Saint Paul not only prayed for others, but he sought their prayers as well. He ends his letter to the Ephesians with this beautiful plea for prayer for himself as well as all those who are promoting the Gospel: “With all prayer and supplication, pray at every opportunity in the Spirit. To that end, be watchful with all perseverance and supplication for all the holy ones and also for me, that speech may be given me to open my mouth, to make known with boldness the mystery of the Gospel for which I am an ambassador in chains, so that I may have the courage to speak as I must” (Eph. 6:18-20).


We have a great example of this in the early Church. We read that King Herod began to persecute the church (c.f., Acts 12:1ff.). He martyred St. James, the brother of St. John, by the sword. When he saw that the Jews were pleased with this, he went on to arrest Peter. We read in Acts: “He had [Peter] taken into custody and put in prison under the guard of four squads of four soldiers each. He intended to bring him before the people after Passover. Peter thus was being kept in prison, but prayer by the church was fervently being made to God on his behalf” (vv. 4-5). As a result of this constant prayer, Peter was miraculously freed from the prison by the intervention of an angel. When he arrived at the place where the Christian community was assembled, we read: “He went to the house of Mary, the mother of John who is called Mark, where there were many people gathered in prayer” (v.12). Our Lord Himself told how powerful communal prayer could be. “Amen I say to you, if two of you agree on earth about anything for which they are to pray, it shall be granted to them by My heavenly Father. For where two or three are gathered together in My name, there am I in the midst of them” (Matt. 18:19-20). We experience this power of communal prayer when we pray together with other Christians at a prayer meeting, or say the family rosary, or are joined in prayer for common petition.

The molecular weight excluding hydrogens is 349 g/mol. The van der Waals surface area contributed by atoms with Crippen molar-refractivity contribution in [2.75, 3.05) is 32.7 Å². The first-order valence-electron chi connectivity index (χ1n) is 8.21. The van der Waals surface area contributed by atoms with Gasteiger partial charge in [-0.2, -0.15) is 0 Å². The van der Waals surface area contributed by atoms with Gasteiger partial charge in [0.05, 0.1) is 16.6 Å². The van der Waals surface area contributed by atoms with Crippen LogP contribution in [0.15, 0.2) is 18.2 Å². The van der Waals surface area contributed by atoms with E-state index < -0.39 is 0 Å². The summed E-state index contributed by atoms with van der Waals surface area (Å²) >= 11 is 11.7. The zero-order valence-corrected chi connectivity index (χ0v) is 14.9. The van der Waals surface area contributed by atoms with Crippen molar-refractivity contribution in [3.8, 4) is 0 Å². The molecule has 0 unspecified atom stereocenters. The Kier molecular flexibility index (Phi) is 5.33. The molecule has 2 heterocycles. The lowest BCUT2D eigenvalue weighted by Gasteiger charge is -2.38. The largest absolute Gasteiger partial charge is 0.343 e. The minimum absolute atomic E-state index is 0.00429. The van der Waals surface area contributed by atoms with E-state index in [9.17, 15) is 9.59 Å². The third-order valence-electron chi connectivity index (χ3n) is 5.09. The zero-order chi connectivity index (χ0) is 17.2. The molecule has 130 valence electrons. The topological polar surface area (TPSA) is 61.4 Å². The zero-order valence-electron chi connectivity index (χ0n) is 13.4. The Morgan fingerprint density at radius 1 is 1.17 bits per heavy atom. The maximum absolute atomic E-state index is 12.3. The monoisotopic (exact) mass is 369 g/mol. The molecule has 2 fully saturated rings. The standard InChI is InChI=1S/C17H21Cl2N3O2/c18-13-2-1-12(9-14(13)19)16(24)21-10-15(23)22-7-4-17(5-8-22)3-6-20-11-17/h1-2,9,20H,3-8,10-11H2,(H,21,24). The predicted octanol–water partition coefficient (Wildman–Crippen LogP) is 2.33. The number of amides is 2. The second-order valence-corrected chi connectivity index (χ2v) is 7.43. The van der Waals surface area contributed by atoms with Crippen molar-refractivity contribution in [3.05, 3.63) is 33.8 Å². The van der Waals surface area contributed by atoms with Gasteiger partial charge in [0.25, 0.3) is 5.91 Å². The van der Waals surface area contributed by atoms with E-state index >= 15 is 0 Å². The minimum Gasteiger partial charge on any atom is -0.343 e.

It is amazing how saintly people like Padre Pio were constantly sought after for their prayers. A few days before he died, this great mystic of the twentieth century was asked by his religious superior, “What do you want written on your tombstone?” The Padre answered: “Write down: ‘Here lies a priest who prayed.'” And pray he did. We could say of him what was said of St. Francis of Assisi, “He was not so much a man of prayer as he had become prayer personified.” Padre Pio spent two hours each morning in preparation for his daily Mass which sometimes lasted for as long as 2 1/2 hours. In addition he always made a fifteen minute thanksgiving after Holy Communion at the end of Mass. Furthermore, he constantly prayed the rosary throughout the day.